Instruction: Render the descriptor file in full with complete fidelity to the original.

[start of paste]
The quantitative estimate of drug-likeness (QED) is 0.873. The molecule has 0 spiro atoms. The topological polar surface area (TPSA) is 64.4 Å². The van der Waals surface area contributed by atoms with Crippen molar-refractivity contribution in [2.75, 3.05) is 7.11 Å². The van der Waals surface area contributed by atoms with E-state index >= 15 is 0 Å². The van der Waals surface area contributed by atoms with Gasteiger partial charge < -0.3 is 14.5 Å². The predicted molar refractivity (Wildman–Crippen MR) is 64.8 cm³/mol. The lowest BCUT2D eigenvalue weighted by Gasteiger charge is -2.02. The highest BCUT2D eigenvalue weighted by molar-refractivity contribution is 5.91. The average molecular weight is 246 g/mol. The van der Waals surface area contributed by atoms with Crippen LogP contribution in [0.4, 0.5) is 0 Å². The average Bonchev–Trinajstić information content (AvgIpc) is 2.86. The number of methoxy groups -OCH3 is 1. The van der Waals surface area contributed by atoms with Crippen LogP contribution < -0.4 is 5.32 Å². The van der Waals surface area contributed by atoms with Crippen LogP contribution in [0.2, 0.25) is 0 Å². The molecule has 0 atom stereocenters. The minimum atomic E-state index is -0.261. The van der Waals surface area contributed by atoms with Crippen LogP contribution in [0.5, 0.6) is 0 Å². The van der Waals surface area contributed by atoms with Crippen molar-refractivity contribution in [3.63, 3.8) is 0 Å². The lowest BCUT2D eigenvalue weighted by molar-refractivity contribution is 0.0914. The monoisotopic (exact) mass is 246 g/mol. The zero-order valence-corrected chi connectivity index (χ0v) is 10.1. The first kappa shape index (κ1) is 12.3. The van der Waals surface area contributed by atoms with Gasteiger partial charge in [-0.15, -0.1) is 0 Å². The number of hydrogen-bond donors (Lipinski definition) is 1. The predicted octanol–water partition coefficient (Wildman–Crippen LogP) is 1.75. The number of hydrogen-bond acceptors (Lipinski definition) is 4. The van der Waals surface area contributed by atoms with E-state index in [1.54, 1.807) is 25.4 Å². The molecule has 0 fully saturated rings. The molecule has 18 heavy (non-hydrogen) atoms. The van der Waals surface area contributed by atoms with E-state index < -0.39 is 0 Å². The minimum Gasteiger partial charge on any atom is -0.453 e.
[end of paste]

The quantitative estimate of drug-likeness (QED) is 0.873. The molecule has 0 spiro atoms. The topological polar surface area (TPSA) is 64.4 Å². The van der Waals surface area contributed by atoms with Crippen molar-refractivity contribution in [2.75, 3.05) is 7.11 Å². The van der Waals surface area contributed by atoms with E-state index >= 15 is 0 Å². The van der Waals surface area contributed by atoms with Gasteiger partial charge < -0.3 is 14.5 Å². The predicted molar refractivity (Wildman–Crippen MR) is 64.8 cm³/mol. The lowest BCUT2D eigenvalue weighted by Gasteiger charge is -2.02. The highest BCUT2D eigenvalue weighted by molar-refractivity contribution is 5.91. The average molecular weight is 246 g/mol. The van der Waals surface area contributed by atoms with Crippen LogP contribution in [0.4, 0.5) is 0 Å². The average Bonchev–Trinajstić information content (AvgIpc) is 2.86. The number of methoxy groups -OCH3 is 1. The van der Waals surface area contributed by atoms with Crippen LogP contribution < -0.4 is 5.32 Å². The van der Waals surface area contributed by atoms with Crippen LogP contribution in [0.2, 0.25) is 0 Å². The molecule has 0 atom stereocenters. The minimum atomic E-state index is -0.261. The van der Waals surface area contributed by atoms with Crippen LogP contribution in [0.5, 0.6) is 0 Å². The van der Waals surface area contributed by atoms with Crippen molar-refractivity contribution in [3.63, 3.8) is 0 Å². The lowest BCUT2D eigenvalue weighted by molar-refractivity contribution is 0.0914. The monoisotopic (exact) mass is 246 g/mol. The zero-order valence-corrected chi connectivity index (χ0v) is 10.1. The first kappa shape index (κ1) is 12.3. The van der Waals surface area contributed by atoms with Gasteiger partial charge in [-0.15, -0.1) is 0 Å². The number of hydrogen-bond donors (Lipinski definition) is 1. The predicted octanol–water partition coefficient (Wildman–Crippen LogP) is 1.75. The number of hydrogen-bond acceptors (Lipinski definition) is 4. The van der Waals surface area contributed by atoms with E-state index in [1.54, 1.807) is 25.4 Å². The molecule has 0 fully saturated rings. The molecule has 18 heavy (non-hydrogen) atoms. The van der Waals surface area contributed by atoms with E-state index < -0.39 is 0 Å². The minimum Gasteiger partial charge on any atom is -0.453 e.